More than an ensemble, ECM+ produces innovative, multidisciplinary concerts and showcases Canadian musical creation throughout the country. Renowned for her flair and her appetite for risk-taking, artistic director Véronique Lacroix is passionate about creation and, with her musicians, is helping to foster the next generation of composers.

Since it was founded in 1987, ECM+ has premiered more than 230 mostly Canadian works. Its productions have garnered prestigious awards, including the 2002 Grand Prix du Conseil des arts de Montréal, the 2002 Prix Opus for Musical Event of the Year, and the 2007 Prix Opus for Artistic Direction of the Year. In addition to its regular season’s productions, ECM+ has, every two years since 2000, toured Canada with the Generation project. Moreover, the ensemble has participated in international exchanges with France, Belgium, Mexico, Ukraine, and Singapore.

ECM+ has performed at the Cervantino International Festival, the Montreal/New Music Festival, the Montreal Chamber Music Festival, the Québec’s Musiques au present festival, Toronto’s Massey Hall New Music Festival, and at the Festival International de Musique Actuelle in Victoriaville. The ensemble has released nine CDs, and its concerts are regularly broadcast on Radio-Canada’s Espace Musique and the CBC. ECM+ has been in residence at the Conservatoire de musique de Montréal since 1998.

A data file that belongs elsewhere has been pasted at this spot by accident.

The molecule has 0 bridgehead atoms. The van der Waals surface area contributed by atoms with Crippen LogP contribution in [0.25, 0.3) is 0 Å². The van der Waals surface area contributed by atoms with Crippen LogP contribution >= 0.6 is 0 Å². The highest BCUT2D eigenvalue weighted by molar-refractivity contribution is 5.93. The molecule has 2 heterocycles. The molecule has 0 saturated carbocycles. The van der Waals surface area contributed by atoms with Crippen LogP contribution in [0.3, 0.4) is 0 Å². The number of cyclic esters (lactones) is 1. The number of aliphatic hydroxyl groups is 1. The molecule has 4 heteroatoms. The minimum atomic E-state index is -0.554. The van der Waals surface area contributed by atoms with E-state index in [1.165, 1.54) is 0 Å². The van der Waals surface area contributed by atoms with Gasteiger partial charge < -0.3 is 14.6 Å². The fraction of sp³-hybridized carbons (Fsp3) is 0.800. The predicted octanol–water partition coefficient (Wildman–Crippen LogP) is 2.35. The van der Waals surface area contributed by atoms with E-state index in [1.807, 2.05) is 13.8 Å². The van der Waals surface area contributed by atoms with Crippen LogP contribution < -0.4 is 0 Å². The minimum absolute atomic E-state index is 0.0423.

Véronique Lacroix completed her musical studies in 1988 at the Conservatoire de musique de Montréal, where she was the recipient of numerous distinctions. She founded the Ensemble contemporain de Montréal (ECM+) in 1987 to be able to work closely with composers, and served as artistic director for several ensembles in Quebec and Ontario. The winner of multiple conducting awards from both the Canada Council for the Arts (twice) and the Ontario Arts Council, she also received the 2007 Prix Opus for Artistic Direction of the Year, honouring her 20 years at the helm of ECM+, whose programming offers audacious multidisciplinary productions. Passionate about creation, she discovers emerging Canadian composers and showcases their work for the public, with whom she is eager to share her vision.

In recognition of her involvement in the creation of numerous Canadian works, she was appointed as Ambassador for the Canadian Music Centre and won the Friends of Canadian Music Award 2009, awarded jointly by the Canadian Music Centre and the Canadian League of Composers. Since 1995, Véronique Lacroix has enjoyed directing the apprenticeship of young virtuosos at the Conservatoire de musique de Montréal, preparing their journey through the contemporary music repertoire, and she is regularly invited to conduct in Canada and abroad.